I must have been 10 or 11 years old when my parents took me to the Lied Center for the Performing Arts in Lincoln, Nebraska to see what remains to this day one of the most incredible acts I’ve ever experienced.
I remember the stage containing an up-lit campfire made of flickering orange cellophane, a tall plastic cactus, and tumbling tumbleweeds that looked like they were pulled straight from a Yosemite Sam cartoon. These props were carefully arranged in front of a gorgeous painted backdrop featuring the kind of desert sunset into which Gene Autry or Roy Rogers (not to mention John Wayne & Clint Eastwood) would have proudly ridden at the end of any of a dozen iconic films.
Four colorfully dressed cowboys complete with ornately embroidered pearl-studded shirts along with impressive hats, chaps & boots walked out on stage and introduced themselves as “Ranger Doug, the Idol of American Youth”, “Woody Paul, King of the Cowboy Fiddlers”, “Too Slim, the Man of a Thousand Hats” and “Joey the Cowpolka King”.
It seemed a little weird, over-the-top, and out of place for the early 1990s… But even as an essentially suburban kid with no special affinity for cowboys or “Western” themes, my imagination was instantly captured.
Then they picked up their instruments and started to play.
These guys weren’t – to borrow a relevant term – all hat and no cattle. They were each incredible performers! As if it weren’t enough to have technical mastery over their instruments, their vocals relied on complex four-part harmonizing, flawless intonation, crystal clear tone, and it all fit together seamlessly. Their show was punctuated with genuine comedy… And yodeling. And lasso tricks!
They called themselves “Riders in the Sky” and I was impressed.
Listen for yourself:
The first time I saw them perform, they’d been playing together for 15 years… And that was about 20 years ago. They’re still touring today and I’ve had the great fortune of seeing them a few times since, most recently, two weeks ago on my birthday during my first-ever trip to Dollywood in Pigeon Forge, Tennessee. Their show was just like I remembered it… Only better.
After 7 years of music school, and another 7 in the “real world” working professionally in music and film, they’re still one of the best acts I’ve ever had the privilege of seeing. Everything I loved as a kid is still there, but now I also have a much deeper understanding of their musicianship and the writing, skill, and rehearsal time that went into the wit and humor of their presentation. Take my word for it. They’re fantastic.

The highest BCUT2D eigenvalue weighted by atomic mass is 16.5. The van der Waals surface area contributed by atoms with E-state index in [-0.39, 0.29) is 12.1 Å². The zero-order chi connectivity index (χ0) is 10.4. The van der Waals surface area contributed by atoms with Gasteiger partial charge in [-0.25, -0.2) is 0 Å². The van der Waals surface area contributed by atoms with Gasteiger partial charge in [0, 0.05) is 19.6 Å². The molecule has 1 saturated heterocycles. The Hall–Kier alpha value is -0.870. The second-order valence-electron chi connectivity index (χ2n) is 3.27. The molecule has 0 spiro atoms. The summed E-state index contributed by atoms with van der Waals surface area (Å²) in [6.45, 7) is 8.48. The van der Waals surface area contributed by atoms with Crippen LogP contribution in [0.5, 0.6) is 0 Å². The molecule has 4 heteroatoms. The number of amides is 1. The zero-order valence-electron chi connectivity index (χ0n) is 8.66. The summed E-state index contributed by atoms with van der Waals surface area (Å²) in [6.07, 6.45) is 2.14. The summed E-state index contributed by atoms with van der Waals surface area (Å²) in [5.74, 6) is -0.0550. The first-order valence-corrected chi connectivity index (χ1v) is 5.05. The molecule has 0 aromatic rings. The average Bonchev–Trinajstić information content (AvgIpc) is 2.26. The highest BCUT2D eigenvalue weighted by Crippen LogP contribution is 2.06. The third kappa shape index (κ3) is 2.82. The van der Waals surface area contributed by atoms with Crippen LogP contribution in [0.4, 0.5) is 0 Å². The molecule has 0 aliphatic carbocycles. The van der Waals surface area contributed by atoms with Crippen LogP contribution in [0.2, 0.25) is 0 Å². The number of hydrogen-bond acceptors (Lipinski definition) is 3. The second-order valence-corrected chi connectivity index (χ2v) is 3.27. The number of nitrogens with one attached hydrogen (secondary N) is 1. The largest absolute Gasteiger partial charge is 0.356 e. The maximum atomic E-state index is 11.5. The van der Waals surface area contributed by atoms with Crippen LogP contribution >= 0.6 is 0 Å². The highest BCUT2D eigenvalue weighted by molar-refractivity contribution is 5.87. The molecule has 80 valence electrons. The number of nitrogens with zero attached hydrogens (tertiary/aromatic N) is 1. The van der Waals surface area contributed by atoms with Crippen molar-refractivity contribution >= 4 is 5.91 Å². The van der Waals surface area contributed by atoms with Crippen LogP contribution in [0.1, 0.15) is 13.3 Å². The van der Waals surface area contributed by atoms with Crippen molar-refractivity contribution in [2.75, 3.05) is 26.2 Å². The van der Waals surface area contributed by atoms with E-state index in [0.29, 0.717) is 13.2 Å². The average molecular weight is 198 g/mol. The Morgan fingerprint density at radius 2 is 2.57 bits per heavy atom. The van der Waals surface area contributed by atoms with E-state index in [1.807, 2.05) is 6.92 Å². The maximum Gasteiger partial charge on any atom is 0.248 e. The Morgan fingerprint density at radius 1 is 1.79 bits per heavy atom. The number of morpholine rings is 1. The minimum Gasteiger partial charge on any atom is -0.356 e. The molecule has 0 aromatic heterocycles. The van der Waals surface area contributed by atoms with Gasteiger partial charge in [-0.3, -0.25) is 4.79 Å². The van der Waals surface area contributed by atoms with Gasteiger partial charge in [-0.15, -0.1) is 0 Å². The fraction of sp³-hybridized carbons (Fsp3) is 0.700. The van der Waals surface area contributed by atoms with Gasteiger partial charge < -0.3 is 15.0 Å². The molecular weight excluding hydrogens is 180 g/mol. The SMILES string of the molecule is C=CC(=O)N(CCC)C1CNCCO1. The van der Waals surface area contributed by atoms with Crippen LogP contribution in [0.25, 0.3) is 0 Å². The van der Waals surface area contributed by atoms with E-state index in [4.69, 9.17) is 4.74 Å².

But they are getting old, so I hope you get a chance to see them in concert before they retire (assuming, of course, that you like going to shows that are fun and awesome).
Riders in the Sky occupies a very specific niche in American culture. They have spent the last 36 years playing together, keeping a unique musical and storytelling tradition alive. They’re a whimsical throwback to the Cowboy movie and radio serials of the 30s and 40s, if not strictly accurate to the music of the 1880s that those old shows romanticized. They’re really not like anything else that exists today.
And while they are probably a bit too obscure for most people to know by name, I’m betting that you’ve actually heard Riders’ music before – perhaps without even realizing it.
Do you like Pixar movies? If you do, then you may already know exactly who I’m talking about. Riders in the Sky won a Grammy in 2001 for their work on “Toy Story 2” and another in 2003 for the music to the short film, “For The Birds”, which aired before Monsters Inc.
Riders in the Sky is a timeless testament to perfected craft and dedication to an old artistic tradition… And in the interminable age of the hipster, that’s refreshingly unironic.
In this humble artist’s opinion, life is way too short to pretend to like things just for the sake of signalling to other people how cool you are.
There’s little better than watching exceptionally talented people who genuinely love what they’re doing performing live on stage, no matter how niche the idiom. I suspect that we all have a few things that we like that aren’t mainstream, or hip, or even on anybody else’s radar. But as an adult getting to revisit something I enjoyed as a kid, Riders in the Sky provides a great reminder that it’s ok to toss aside any concern for popularity or other people’s opinions and simply love the things you love for the sake of what they are and what they mean to you. It’s your life to enjoy, make the most of it.